By Dr. Mercola
Infertility is recognized as a disease by the World Health Organization (WHO), American Society for Reproductive Medicine (ASRM) and the American College of Obstetricians and Gynecologists (ACOG).1
Defined as the inability to conceive a child after one year of unprotected sex, infertility affects approximately 1 out of every 8 couples.2
Approximately 90 percent of male infertility is due to low sperm count or poor sperm quality, and the remaining 10 percent are the result of structural abnormalities, hormonal imbalances, genetic defects or other problems.3 Sperm abnormalities are critical to infertility and the health of a resulting pregnancy.
While much media attention has been placed on the necessity for women to care for their bodies prior to pregnancy, research has demonstrated the need for men to care for themselves in the same way to prevent birth defects, miscarriages and infertility.
Recent research now indicates that exercise may improve quality and quantity of sperm in men who were previously sedentary.4
Exercise May Improve Sperm Quality and Quantity
In a study completed in Iran, researchers evaluated the effect of four different levels of exercise on sperm quality in sedentary men. Of the couples struggling with infertility, 1 in 3 are the result of poor sperm quality.5
In this study, researchers from Urmia University evaluated the sperm of 261 healthy men over six months.
The participants were first determined to be otherwise healthy, between 25 and 40 years of age, and didn't regularly participate in an exercise program. They were then separated into the following four groups:6
- No exercise
- Three workouts a week of high-intensity training on a treadmill (HIIT)
- Three workouts a week of 30 minutes moderate-intensity continuous training on a treadmill (MICT)
- Three workouts a week of one-hour high-intensity continuous training on a treadmill (HICT)
The researchers used semen samples before, during and after the six-month exercise period to evaluate sperm motility, size, morphology (shape), count, semen volume and levels of inflammatory markers.
After 24 weeks, it was the MICT group who experienced the greatest improvements, although the HICT and HIIT groups also experienced improvement over the group who did not exercise.7
The MICT group had a greater than 8 percent rise in semen volume, over 12 percent improvement in sperm motility, 17 percent improvement in morphology and just over 21 percent more sperm cells on average.8
However, while the men enjoyed these improvements during the exercise program, the sperm count, concentration and morphology began dropping back to pre-workout levels within a week after stopping. Lead author of the study, Behzad Hajizadeh Maleki commented:9
"Our results show that doing exercise can be a simple, cheap and effective strategy for improving sperm quality in sedentary men.
However, it's important to acknowledge that the reason some men can't have children isn't just based on their sperm count. Male infertility problems can be complex and changing lifestyles might not solve these cases easily."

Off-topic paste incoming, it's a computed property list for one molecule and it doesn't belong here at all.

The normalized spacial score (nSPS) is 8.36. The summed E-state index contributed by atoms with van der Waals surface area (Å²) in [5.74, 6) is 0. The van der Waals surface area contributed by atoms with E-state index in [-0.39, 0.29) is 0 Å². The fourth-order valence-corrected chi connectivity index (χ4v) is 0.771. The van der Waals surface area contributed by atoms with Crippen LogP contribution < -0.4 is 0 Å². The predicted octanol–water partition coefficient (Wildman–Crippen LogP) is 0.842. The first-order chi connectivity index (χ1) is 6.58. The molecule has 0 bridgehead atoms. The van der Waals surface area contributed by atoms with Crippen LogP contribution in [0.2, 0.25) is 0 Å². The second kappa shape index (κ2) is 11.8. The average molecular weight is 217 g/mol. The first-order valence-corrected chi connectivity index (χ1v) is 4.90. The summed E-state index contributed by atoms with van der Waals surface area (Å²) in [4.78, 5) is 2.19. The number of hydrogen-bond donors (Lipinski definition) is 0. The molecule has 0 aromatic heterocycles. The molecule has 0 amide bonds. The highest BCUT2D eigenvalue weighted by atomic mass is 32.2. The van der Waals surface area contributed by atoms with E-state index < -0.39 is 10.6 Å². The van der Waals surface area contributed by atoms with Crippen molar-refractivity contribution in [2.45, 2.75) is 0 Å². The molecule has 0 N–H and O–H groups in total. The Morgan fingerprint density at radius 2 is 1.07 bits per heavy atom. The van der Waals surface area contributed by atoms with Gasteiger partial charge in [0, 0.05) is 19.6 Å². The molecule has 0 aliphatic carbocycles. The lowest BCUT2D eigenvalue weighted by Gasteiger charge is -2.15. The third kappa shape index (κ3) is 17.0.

Moderate Exercise Increases Sperm Quality
The authors of the study theorized that although weight loss achieved by the men during the six months of the study was likely to have contributed to improving sperm quality, the men participating in MICT may have experienced the greatest impact as MICT reduces exposure to inflammatory agents and oxidative stress.10
Scientists have determined that exposure to electromagnetic fields, increased heat, poor nutrition, obesity, drugs, alcohol and bicycling may reduce sperm quality, and theorize that reducing these factors and improving health would then improve sperm health.
Another study of 31 men, 16 of whom were active (but did not bike) and 15 sedentary, underwent a shorter evaluation of sperm quality,11 using the WHO's sperm quality parameters, including volume, count, motility and morphology.12
Researchers found physically active men had a higher concentration of sperm, semen volume and a higher percentage of sperm with normal morphology.
In a previous study, these same authors found men who engaged in intense exercise instead experienced a reduction in sperm quality, but moderate exercise appeared to be linked to improve sperm quality.
Researchers from the most recent study also found that moderate activity, as described in their study parameters, yielded better results. The researchers commented:13
"The present study adds to this body of evidence and shows seminal markers of inflammation and oxidative stress improved significantly after 24 weeks of MICT, HICT or HIIT, and these changes correspond with favorable improvements in semen quality parameters and sperm DNA integrity.
These results further indicate that MICT was more beneficial in improving markers of male reproductive function, compared to HICT and HIIT.
These observations suggest that the intensity, duration and type of exercise training could be taken into consideration when investigating reproductive responses to exercise training in men."
Male Infertility Responsible for 30 Percent of Cases
Allan Pacey, Ph.D., and fellow of the Royal College of Obstetricians and Gynecologists (RCOG), is the British Fertility Society spokesman and professor of andrology at the University of Sheffield. He also commented on the research results and how they may affect fertility:14
"In this context, the study makes a good contribution to the knowledge base. It is a very well conducted and a strength is that it is a randomized controlled trial with extensive data collection.